I haven't read the bill. Did he veto it on principle or because of pork or some other bizarre add-on?
In the interest of public safety, I favor law enforcement taking actions AFTER sufficient judicial review and approval. Just like any other matter, one branch of government should not be empowered without dancing the check and balance waltz. If I have an emergency and a cell phone is my fastest option I don't want the network down because law enforcement thinks there might be a protest. If there is a protest and I'm injured, I still want to the call to work.
If this was truly a significant protest barrier (i.e. being foiled by disabled cell networks), there are alternatives. In the case of wide-area coordinated protest, key folks could be placed near public hot spots with walkie talkies for the last few hundred yards.
Appears he needs the police vote. I have little doubt that the state will turn off mobile phone capability in an area and then be sued. I suspect they will lose as I can't think of any preccident to allow them to do something like that. Also, what if someone needs to call 911 (i.e. the police)? Yes, they are already there but I'm betting turning off cell towers is going to be more widespread than just the small area of the riot. It would also affect people not in the riot.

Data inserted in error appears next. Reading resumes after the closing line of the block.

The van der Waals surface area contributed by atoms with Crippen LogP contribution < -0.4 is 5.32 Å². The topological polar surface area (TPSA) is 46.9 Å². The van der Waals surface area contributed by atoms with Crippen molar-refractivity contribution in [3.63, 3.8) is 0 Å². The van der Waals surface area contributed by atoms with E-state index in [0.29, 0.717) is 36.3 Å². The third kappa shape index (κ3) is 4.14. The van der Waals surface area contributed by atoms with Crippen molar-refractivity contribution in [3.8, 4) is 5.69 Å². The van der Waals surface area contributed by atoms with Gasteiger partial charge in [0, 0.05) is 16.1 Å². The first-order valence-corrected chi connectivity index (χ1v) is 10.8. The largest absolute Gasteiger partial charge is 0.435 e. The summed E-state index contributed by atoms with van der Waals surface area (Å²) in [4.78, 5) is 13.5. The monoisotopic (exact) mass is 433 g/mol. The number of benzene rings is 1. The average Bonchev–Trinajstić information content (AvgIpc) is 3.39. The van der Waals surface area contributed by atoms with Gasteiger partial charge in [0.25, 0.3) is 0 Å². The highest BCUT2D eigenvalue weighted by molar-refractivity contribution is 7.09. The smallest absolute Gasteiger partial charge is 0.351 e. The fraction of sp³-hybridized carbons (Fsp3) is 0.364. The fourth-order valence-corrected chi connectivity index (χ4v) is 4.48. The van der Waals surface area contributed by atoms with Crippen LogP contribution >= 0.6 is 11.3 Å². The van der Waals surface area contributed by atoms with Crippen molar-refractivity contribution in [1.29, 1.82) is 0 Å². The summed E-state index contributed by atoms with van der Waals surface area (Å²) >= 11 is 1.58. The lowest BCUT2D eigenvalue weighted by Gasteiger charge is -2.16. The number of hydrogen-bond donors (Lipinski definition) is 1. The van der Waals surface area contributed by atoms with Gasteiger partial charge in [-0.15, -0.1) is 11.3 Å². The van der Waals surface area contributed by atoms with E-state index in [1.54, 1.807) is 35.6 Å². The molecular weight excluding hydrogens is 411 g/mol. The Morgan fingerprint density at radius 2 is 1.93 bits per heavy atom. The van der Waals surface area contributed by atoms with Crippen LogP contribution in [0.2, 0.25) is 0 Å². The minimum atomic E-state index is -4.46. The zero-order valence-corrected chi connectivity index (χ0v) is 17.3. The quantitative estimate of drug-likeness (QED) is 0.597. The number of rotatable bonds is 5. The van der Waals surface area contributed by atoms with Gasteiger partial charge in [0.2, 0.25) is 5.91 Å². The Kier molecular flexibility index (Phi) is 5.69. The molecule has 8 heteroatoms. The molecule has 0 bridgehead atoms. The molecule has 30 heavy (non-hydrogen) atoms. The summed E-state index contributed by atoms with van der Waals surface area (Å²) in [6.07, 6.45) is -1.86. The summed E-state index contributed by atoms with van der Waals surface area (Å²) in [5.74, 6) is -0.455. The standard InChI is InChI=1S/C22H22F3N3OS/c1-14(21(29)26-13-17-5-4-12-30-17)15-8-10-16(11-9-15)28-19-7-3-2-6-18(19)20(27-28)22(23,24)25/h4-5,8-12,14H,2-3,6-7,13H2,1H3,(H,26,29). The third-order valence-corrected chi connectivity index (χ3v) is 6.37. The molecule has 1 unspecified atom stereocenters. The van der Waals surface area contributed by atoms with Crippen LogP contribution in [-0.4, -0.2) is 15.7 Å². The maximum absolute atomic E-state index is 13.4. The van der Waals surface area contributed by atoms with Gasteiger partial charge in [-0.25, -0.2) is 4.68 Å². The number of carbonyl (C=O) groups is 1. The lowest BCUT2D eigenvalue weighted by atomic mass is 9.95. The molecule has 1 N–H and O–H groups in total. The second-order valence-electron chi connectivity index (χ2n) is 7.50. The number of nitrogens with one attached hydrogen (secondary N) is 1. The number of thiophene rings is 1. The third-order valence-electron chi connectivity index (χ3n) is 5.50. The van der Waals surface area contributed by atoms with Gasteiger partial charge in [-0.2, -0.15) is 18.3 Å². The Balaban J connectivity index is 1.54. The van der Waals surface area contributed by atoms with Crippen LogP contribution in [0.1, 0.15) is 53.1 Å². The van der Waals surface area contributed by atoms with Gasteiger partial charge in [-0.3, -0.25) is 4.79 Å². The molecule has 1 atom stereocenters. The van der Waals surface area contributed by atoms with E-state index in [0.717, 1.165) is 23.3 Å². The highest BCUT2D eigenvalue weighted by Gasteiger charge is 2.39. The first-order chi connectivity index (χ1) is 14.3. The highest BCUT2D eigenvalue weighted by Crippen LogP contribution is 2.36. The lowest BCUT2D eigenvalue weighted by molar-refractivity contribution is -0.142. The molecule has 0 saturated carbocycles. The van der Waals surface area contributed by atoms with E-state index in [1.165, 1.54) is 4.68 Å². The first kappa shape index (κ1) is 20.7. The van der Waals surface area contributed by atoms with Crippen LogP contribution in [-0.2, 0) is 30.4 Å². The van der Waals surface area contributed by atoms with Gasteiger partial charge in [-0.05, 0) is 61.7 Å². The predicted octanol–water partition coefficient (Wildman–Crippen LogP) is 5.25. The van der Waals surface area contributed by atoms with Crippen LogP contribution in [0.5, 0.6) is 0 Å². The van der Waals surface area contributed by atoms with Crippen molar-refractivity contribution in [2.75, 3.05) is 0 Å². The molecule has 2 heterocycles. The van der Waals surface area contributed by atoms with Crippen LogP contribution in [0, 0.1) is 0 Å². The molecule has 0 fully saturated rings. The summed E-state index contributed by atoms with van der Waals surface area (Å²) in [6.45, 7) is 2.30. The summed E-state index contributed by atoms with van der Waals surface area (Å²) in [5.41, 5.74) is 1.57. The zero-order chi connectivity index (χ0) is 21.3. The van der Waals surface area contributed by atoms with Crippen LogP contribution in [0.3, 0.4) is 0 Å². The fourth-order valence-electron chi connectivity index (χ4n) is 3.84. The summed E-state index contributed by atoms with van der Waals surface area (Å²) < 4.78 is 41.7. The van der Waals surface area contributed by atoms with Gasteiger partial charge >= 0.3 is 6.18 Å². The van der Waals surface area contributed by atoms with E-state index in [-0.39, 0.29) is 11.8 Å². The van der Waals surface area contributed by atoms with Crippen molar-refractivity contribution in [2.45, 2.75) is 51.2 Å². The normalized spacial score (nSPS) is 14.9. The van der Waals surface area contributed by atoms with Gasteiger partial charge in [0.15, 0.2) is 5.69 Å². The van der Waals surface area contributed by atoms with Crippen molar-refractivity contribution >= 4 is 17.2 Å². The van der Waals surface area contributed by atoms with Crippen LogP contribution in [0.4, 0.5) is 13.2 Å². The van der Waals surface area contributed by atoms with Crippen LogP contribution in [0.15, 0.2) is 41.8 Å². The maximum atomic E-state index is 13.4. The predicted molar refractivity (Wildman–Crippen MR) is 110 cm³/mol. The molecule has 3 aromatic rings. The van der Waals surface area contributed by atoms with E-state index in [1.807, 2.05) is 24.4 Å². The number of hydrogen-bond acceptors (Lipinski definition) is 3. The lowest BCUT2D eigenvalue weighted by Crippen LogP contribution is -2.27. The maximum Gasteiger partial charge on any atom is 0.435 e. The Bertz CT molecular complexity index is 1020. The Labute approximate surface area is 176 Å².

2012-Oct-2 10:32 am: ·
Kearnstd Elf Wizard Premium join:2002-01-22 Mullica Hill, NJ kudos:1
you also have the factor of is shutting it off even possible, unless a judge orders it the cell companies could just laugh at the police chief when he tells them to shut off the towers in Hollywood. -- [65 Arcanist]Filan(High Elf) Zone: Broadband Reports
If three carriers want to start building fiber optic networks and all they want is the same deal Google has, I say fantastic. However, they have to build fiber or equivalent (i.e. if TWC can do fiber to the 'hood and give unlimited 1Gbps symmetrical from DOCSIS 3.x for the last mile...wonderful! If ATT can build fiber to the node and milk 1Gpbs symmetrical from that old copper...super!).
However, 5 years from now carriers need to remember we the people helped. They are entitled to a fair profit but family dinner conversation should not be like in the Sprint commercial where they try to decide who gets to use the most shared-data-plan bytes.